Best of Breed: Meal Replacement Bars, Protein Bars, Energy Bars

There are countless companies producing nutrition bars that can be found virtually anywhere, from gyms to supermarkets and even gas stations and convenience stores.

While nutrition bars may have reached an all-time high in popularity, many people who consume them don’t bother to read the nutritional information to fully understand what they’re eating.

While some bars can be good alternatives to traditional meals, many aren’t. It’s important to know what you’re eating, so here are some guidelines to help you choose the best bar for you.

Read the Label

While the name can lead you to believe the bar inside provides a healthy, low-fat snack packed with energy and nutrients, when you start reading the nutritional content, it soon becomes apparent that not all nutrition bars deliver everything they promise.

Some bars are billed as meal replacements, others are designed to boost energy, some are packed with concentrated amounts of fiber or protein and others are specifically created for pre- or post-workout consumption.

The popularity of nutrition bars has led some companies to produce low-cost alternatives that aren’t much more than bars of muesli glazed with sugar. Such bars provide little actual nutrition, so reading nutritional content information is more than important–it’s absolutely necessary.


The calorie count of nutrition bars can vary greatly.

The average bar is made for people using them for weight management. Weight management doesn’t necessarily mean weight loss. While some people are trying to lose weight by cutting down body fat, others are after more calories and protein in an effort to gain weight, specifically muscle weight.

If weight loss is a part of your fitness goals, it’s important to know how many calories you’re consuming, and that includes the calories in your nutrition bar. And don’t confuse low-fat with low calorie. Many “low-fat” bars pack 200+ calories; that can be more than 10% of the recommended daily caloric intake for the average person.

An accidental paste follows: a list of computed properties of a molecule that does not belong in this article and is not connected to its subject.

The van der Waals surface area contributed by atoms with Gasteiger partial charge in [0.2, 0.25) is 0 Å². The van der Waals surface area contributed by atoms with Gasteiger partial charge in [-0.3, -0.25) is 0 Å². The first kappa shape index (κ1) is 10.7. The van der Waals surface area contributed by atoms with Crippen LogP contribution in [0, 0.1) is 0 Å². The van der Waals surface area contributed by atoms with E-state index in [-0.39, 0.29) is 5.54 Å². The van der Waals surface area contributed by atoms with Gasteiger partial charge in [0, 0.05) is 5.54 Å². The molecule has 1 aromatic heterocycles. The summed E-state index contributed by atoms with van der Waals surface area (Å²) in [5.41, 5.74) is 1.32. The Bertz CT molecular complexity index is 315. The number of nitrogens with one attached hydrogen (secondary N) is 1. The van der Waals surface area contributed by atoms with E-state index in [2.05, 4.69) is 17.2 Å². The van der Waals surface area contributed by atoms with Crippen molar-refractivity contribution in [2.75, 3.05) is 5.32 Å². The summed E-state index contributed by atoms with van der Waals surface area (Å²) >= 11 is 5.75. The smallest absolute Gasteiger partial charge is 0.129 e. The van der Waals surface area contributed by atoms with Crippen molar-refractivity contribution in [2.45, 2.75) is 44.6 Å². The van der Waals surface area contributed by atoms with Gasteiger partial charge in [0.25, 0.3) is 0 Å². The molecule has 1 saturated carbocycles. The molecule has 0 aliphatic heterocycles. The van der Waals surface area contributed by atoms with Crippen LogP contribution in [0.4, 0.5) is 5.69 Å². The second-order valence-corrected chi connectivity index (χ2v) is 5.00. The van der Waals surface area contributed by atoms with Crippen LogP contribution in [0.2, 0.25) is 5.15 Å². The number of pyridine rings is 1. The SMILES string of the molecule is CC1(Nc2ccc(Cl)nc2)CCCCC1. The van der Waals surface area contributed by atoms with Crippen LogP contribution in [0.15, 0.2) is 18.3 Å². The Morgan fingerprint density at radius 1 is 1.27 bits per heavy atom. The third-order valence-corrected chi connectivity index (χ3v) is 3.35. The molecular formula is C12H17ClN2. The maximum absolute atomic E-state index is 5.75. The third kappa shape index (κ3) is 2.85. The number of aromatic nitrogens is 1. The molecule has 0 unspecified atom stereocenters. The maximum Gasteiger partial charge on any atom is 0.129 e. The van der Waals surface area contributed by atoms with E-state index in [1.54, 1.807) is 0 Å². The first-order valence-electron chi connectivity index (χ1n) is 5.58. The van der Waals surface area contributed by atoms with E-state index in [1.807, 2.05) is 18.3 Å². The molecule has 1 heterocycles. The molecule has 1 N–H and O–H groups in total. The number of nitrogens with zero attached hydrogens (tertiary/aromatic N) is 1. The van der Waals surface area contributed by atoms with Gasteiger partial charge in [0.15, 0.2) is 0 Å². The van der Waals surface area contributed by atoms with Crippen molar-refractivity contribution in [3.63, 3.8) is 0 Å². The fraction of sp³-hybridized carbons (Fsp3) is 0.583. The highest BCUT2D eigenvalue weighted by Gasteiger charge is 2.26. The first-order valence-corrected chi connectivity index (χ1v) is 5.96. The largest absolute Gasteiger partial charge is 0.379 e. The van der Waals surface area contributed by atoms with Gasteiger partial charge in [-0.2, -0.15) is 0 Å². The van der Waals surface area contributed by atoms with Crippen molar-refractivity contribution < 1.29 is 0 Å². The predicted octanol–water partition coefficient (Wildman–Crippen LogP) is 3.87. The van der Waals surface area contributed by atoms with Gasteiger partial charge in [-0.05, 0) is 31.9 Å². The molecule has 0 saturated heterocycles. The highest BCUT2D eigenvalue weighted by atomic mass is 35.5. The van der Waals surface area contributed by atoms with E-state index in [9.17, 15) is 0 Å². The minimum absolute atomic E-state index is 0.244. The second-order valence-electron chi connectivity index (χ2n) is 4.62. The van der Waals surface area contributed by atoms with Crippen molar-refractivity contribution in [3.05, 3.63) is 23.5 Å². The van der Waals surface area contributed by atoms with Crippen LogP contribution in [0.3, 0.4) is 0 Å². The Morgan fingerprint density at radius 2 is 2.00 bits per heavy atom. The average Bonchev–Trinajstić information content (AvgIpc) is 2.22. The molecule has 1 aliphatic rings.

On the other end of the spectrum are those individuals trying to gain weight who are using bars to add protein and calories in an attempt to boost muscle gain. High quality protein bars can offer more calories along with a balance of protein and carbs to help you power through your workout and assist in muscle synthesis, while low-quality protein bars provide not much more than a bad ratio of calories to proteins and proteins to carbs, along with a heaping dose of sugar.

Watch the Carbs

Along with protein and fat, carbohydrates are an essential macro-nutrient our bodies use mainly for the production of glucose, which our muscles use for energy. Nutrition bars vary greatly in carbohydrate amounts. Some might have 20-30 grams per bar, while others can pack 40 grams or even more. Like any macro-nutrient, more carbohydrates means more calories.

Simple carbs (sugar) can cause a spike in blood sugar and are best avoided. Complex carbs take longer to digest and, as a result, can increase blood sugar levels without causing a spike, thus providing longer lasting energy.

Regardless, one of the first things someone looking to manage his or her weight should look out for is carbs.

High-carbohydrate bars are best consumed pre-workout, as the increase in blood sugar and resulting insulin release can kick-start muscle activity and recovery by pushing nutrients into the cells, providing energy for a more effective workout and also helping recovery.

Recommended Bars

With so many options, choosing the right bar can be a challenge.

The first step is to establish your fitness goals so you can choose the bar or bars that best support them. There are many types of bars available–pre-workout energy boost, meal-replacement, high protein, high fiber….

So let’s look at at some of the best of breed bars available:

Meal Replacement Bars

GNC Pro Performance Oatmeal Protein Bar Deluxe

A big bar best consumed as a meal-replacement or to add extra calories and protein.

This protein bar is a great choice for anyone who doesn’t have enough time to cook up a meal. It’s especially useful as a breakfast replacement.

Using oats as the main ingredient, this 400 calorie protein bar contains 30 grams of protein and 47 grams of  carbohydrates per serving, with 13 grams of fat. While the carbohydrate content might not work for anyone pursuing a low-carb diet, as a portion of calories this bar is very well balanced between the three macro nutrients.

It also offers a considerable amount of fiber (5 grams). Between that and it’s caloric content, it can be quite filling. Despite having only 6 grams of sugar per serving, it still offers a great taste.

The GNC Pro Performance Oatmeal Protein Bar Deluxe is a perfect bar for or anyone looking to add some extra calories and protein, or to use as a meal replacement.